Another one not related to software; I dropped Xeon chip while adding another cpu to existing server. I send it back to retailer. At first, they refused to accept it but when my boss twisted their hand, they agreed to forward it to OEM / Intel. We have large account with them for suppling printers and computer hardware. Finally, after 3 weeks later they send us a new boxed pack cpu...heh

Oh and the worst part about software mistake is,, someone ask you to investigate the matter (your own mess) and report it on to boss..it is fun. Usually, I end up dumping on users or hardware and/or ghosts... :r
vivek said:
Oh and the worst part about software mistake is,, someone ask you to investigate the matter (your own mess) and report it on to boss..it is fun. Usually, I end up dumping on users or hardware and/or ghosts... :r

Is that ectoplasm on your keyboard or are you just happy to see me?

...sorry that just sprang into my mind.
Getting a bit annoyed because I couldn't work out if the 0 in a hex wep key was a 0(zero) or O(letter) but then I realized that there could be no O(letter) in hex!!.

There was 4 of them in the key and I was trying out every combination haha
I could picture that being highly annoying, worst mistake I had made was deleting a photographers pictures of weddings that was a fun night of data recovery lasting till 4am.

I have a LONG list of errors by others including some woman who washed the inside of her computer with warm soapy water, it's a little long so I will save it for another day.
I had a customer whose web/mail server had been somehow (not by me) turned into an open relay. He called me to correct it, and in my haste to fix the problem, a couple important emails got deleted. :(

Free advice -- don't ever tinker with qmail's mail queue while qmail is running.

Two things came out of that muck up:
  1. I bought The qmail Handbook by Dave Sill
  2. That customer has not spoken to me in awhile
Rebooted a production server when I thought I was on my personal PC because I couldn't figure out why my flash drive didn't appear when I plugged it in. (Stupid KVMs... ;) )

When in college and doing an assembler project at home, somehow nuked the partition table of my hard drive and corrupting the running DOS, preventing me from copying anything off. No idea what I did either, since the assembler program was stored on said drive...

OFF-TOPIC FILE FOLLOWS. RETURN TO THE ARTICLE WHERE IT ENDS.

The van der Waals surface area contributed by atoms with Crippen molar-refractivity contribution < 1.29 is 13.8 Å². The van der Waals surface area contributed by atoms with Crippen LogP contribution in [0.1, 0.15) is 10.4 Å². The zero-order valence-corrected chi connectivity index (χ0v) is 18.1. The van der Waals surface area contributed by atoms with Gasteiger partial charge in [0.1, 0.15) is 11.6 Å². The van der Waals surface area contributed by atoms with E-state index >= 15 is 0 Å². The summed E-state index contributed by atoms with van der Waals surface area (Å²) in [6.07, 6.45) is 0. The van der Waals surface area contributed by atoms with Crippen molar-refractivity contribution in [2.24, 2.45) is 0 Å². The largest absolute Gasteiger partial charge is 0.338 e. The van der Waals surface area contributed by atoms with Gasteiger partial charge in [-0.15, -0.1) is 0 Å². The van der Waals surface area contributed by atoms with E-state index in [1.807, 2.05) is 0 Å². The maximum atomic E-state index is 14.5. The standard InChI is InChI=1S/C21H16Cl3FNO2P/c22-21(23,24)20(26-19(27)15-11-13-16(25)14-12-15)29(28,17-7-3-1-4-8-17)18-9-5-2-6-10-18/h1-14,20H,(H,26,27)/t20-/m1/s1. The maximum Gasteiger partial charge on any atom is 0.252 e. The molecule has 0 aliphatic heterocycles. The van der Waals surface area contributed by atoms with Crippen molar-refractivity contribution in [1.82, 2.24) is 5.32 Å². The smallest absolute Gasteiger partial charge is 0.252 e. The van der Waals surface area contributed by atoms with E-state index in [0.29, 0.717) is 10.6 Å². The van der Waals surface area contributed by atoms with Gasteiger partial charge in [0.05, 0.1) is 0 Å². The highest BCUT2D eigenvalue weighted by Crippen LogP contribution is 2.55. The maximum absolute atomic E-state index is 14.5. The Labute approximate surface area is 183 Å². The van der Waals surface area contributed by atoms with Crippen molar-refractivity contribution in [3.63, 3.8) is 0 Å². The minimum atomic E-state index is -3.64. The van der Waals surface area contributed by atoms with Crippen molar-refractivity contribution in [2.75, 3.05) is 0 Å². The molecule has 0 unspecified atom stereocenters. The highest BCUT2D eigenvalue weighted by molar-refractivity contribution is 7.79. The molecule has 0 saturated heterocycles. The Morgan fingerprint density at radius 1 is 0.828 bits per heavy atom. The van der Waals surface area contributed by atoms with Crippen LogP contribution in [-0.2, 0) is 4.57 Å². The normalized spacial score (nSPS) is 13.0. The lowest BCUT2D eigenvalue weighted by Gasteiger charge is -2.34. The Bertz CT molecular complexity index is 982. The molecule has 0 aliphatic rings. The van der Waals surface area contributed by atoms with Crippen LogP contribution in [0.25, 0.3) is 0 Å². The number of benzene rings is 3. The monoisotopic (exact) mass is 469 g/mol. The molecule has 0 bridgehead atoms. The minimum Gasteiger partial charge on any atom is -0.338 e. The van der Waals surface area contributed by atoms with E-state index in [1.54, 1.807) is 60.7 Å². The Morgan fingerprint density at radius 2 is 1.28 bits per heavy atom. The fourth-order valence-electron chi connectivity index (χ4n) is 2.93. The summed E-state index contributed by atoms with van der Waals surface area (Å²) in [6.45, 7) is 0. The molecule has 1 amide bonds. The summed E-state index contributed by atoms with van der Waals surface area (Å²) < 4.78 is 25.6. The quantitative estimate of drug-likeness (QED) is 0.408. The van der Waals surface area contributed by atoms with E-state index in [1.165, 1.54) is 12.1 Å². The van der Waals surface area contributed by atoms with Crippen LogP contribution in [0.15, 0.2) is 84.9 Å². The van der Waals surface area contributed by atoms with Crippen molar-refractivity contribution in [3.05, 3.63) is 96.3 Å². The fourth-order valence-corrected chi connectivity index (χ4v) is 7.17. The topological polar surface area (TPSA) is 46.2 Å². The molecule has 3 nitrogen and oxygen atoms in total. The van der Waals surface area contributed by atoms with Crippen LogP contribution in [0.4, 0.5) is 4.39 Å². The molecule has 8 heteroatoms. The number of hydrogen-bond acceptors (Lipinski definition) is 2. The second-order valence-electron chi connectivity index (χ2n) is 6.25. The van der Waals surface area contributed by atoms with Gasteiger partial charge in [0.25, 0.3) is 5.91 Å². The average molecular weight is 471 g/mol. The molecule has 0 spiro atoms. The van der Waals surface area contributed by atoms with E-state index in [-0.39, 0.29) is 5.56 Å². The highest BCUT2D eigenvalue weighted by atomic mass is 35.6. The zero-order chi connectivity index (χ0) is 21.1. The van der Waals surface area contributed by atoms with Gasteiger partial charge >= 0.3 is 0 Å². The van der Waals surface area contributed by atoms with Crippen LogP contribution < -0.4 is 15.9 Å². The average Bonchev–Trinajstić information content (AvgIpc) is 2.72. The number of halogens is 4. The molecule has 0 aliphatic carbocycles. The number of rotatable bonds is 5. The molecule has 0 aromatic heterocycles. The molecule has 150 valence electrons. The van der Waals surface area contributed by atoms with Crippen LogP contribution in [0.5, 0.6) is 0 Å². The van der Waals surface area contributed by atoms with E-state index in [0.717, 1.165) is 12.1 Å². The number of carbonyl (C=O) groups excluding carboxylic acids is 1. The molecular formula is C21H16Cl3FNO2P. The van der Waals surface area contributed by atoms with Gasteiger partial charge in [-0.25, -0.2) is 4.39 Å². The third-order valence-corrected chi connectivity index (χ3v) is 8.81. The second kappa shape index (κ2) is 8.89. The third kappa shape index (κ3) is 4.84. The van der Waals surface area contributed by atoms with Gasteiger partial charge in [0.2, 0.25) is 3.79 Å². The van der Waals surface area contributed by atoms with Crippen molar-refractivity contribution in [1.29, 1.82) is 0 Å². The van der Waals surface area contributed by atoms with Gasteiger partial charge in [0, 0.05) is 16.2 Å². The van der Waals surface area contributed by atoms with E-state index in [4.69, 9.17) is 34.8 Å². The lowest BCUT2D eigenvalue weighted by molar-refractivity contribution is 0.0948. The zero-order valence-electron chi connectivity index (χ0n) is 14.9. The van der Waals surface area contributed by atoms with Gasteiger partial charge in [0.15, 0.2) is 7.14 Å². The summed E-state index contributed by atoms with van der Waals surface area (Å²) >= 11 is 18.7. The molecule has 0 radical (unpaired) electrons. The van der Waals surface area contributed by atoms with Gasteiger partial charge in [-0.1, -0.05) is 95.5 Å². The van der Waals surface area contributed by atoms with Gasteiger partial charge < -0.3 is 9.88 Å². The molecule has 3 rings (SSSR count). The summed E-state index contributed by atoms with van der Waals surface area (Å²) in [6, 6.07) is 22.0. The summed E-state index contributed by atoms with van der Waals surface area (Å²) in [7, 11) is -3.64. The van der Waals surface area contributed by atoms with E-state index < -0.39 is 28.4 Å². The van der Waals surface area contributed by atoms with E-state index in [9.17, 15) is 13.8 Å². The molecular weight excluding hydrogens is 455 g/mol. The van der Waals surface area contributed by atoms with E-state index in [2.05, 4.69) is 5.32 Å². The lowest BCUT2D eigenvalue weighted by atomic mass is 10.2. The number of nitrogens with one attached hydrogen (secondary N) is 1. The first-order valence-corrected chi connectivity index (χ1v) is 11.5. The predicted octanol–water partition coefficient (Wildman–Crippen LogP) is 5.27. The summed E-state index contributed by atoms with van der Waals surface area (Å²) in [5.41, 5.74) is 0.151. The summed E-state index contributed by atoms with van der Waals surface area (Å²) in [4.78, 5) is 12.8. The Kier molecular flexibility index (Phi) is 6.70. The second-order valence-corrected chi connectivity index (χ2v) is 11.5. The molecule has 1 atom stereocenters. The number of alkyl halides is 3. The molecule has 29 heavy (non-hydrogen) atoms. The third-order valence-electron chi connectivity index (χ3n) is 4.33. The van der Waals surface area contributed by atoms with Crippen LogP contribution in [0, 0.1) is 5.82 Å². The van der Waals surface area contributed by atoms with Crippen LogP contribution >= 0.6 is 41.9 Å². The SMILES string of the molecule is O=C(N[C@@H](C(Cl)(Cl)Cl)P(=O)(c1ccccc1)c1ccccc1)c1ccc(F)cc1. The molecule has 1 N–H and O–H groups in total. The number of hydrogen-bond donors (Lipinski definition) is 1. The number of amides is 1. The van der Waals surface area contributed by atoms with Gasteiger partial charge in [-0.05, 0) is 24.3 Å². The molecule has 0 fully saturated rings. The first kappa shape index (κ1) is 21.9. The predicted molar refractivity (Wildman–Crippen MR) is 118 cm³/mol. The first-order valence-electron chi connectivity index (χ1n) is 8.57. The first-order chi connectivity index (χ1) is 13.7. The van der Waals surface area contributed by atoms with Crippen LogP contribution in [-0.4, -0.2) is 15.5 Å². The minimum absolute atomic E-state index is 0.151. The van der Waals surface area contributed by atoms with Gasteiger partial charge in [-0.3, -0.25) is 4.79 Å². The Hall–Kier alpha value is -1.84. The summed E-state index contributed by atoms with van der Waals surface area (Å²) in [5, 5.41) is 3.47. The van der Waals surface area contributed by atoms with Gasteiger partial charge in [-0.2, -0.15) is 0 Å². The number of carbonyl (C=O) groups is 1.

Corrected a college instructor, in class, and in front of everybody. I was right - the flowchart of the program we were supposed to write wasn't efficient. My program, built the way I told him to do it, ran several orders of magnitude faster than everybody elses. He didn't appreciate it though, even though I was respectful.

Different instructor, whom I had almost no respect for, told us to turn off our monitors so he could lecture. "You can still work on your program, but your monitor has to be off." he said. Well, I clicked syntax checking off in QuickBasic, turned off my monitor, and kept coding. :) He was royally POed because I wasn't listening to him blather on about crap I already knew (I knew more about QB than the instructor did by far), but I simply told him that I was only doing what he said we could do. ;)

Spent an entire semester re-writing an instruction manual for an independent study in college. (Last required class and it wasn't offered otherwise.) Ran my PC without a UPS. Power went out *just* as WP/DOS was doing it's backup - corrupted both the original and the backup.

(QuickBasic, WP for DOS... I'm showing my age, aren't I?)

While modding my home PC, I took a molex off the power wire, sleeved the cables, and put it back on. Plugged everything in and couldn't figure out why my new DVD burner ($165 at the time) didn't work. Took my machine apart and made certain everything was seated well. Wondered about the odd smell, but didn't worry about it. Went back and played with windoze 95, trying to get it to work. Finally the smell got so bad I *had* to pay attention to it. Turns out that when I re-connected the molex, I transposed the 5 volt and 12 volt wires; the smell was the chips on the logic board of my DVD burner melting. (Literally, melting. Took it apart afterwards and looked like it'd been boiling on the logic board.)